Scientists are exploring the possibility that a star’s odd light pattern could be the result of a structure constructed by an alien civilization.

NASA’s planet-hunting Kepler space telescope collected a wealth of data after its launch in 2009 through 2013 when technical issues forced the instrument to take on a more limited mission. Scientists are still analyzing Kepler’s data and making new discoveries. So far, nearly 4,700 planet candidates have been found in Kepler data, and more than 1,000 planets have been confirmed. There is so much data to sift through that the Kepler team established Planet Hunters, which crowdsources the laborious study utilizing citizen scientists.

Several citizen scientists noticed that a star, named KIC 8462852, has an unusual light pattern.

Kepler searches for planets using the transit method–Kepler’s sensors detect dips in brightness caused when an alien planet passes in front of its star from Kepler’s perspective.

Typically, when a planet transits in front of a star, the star’s light dims for a few hours or days. But in the case of KIC 8462852, whatever passed in front of it when Kepler was looking caused the star’s light to dim for up to 80 days at a time, and at irregular intervals.

(Credit: Planet Hunters)

(Credit: Planet Hunters)

The unusual signal suggests to the researchers that there is a mass of . . . something around the star. Several natural explanations for the star’s bizarre transit signal have been explored and dismissed. A potentially reasonable possibly suggested is a swarm of comets. But as Dr. Ian O’Neill of Discovery News explains, “Although exocomets have been detected around other stars in the past, this would be the first detection of a vast clump of comets big enough to significantly dim the light of a mature F-type star (around 50 percent larger than our sun).” He continues, “However, an observation of this kind would have to be an incredible stroke of luck; for us to have a NASA space telescope looking in the right place at the right time of this rare collection of comets to pass in front of one star of only 150,000 stars in Kepler’s field of view (over a very short time period of 4 years), is crazy lucky.”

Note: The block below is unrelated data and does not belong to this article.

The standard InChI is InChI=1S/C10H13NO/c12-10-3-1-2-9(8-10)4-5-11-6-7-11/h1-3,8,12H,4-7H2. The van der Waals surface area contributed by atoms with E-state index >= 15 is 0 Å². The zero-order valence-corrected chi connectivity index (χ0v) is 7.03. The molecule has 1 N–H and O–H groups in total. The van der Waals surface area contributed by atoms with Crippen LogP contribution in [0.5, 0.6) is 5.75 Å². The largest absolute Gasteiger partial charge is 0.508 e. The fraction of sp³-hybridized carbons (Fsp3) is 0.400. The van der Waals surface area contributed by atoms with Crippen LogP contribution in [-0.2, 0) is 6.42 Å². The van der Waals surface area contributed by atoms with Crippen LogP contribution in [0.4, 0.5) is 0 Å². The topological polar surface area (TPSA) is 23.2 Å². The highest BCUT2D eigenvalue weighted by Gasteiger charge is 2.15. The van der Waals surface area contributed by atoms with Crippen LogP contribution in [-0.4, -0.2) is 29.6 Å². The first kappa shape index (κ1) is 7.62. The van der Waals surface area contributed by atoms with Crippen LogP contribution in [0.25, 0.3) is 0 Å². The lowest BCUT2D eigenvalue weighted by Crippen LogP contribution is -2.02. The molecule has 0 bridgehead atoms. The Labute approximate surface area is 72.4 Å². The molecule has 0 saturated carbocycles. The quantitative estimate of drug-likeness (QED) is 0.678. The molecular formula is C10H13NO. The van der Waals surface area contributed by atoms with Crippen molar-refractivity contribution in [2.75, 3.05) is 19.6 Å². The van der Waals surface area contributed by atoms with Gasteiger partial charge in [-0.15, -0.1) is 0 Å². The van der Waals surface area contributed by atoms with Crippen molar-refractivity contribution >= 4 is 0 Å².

(Credit: NASA)

(Credit: NASA)

So scientists are exploring other possibilities.

Some of the scientists looking into this strange star, including Penn State University astronomer Jason Wright, are entertaining the possibility that an alien structure is to blame. Wright told The Atlantic that the unusual light pattern is consistent with a “swarm of megastructures,” that could be “technology designed to catch energy from the star.”

SETI (Search for Extraterrestrial Intelligence) scientists have been searching for alien megastructures for years.

Wright and a team of astronomers began searching the universe for Dyson Spheres back in 2012.

In 2013, astronomer Geoff Marcy at the University of California at Berkeley was awarded a grant to hunt for evidence of Dyson spheres using Kepler data. A Dyson sphere is a theoretical megastructure envisioned by theoretical physicist Freeman Dyson consisting of a giant array of solar panels that would surround a star to harvest its energy. Unfortunately, Marcy recently faced accusations of sexual harassment and has since resigned. It’s unclear if that particular research will continue in his absence.

But similar studies are underway.

Scientists hunting alien megastructures like Dyson spheres are also looking for theoretical structures known as ringworlds. Universe Today explains that ringworlds “would consist of a giant ring in orbit around a star, constructed comfortably inside the star’s habitable zone.”

Artist's depiction of a ringworld. (Credit: Hill/Wikimedia Commons)

Artist’s depiction of a ringworld. (Credit: Hill/Wikimedia Commons)

Whether alien megastructures actually exist is unknown. But as Universe Today points out, “The possibility alone is exciting enough to make it worth continuing to look.”

As scientists continue exploring the possibility of an alien structure around KIC 8462852, Wright told The Atlantic, “Aliens should always be the very last hypothesis you consider, but this looked like something you would expect an alien civilization to build.”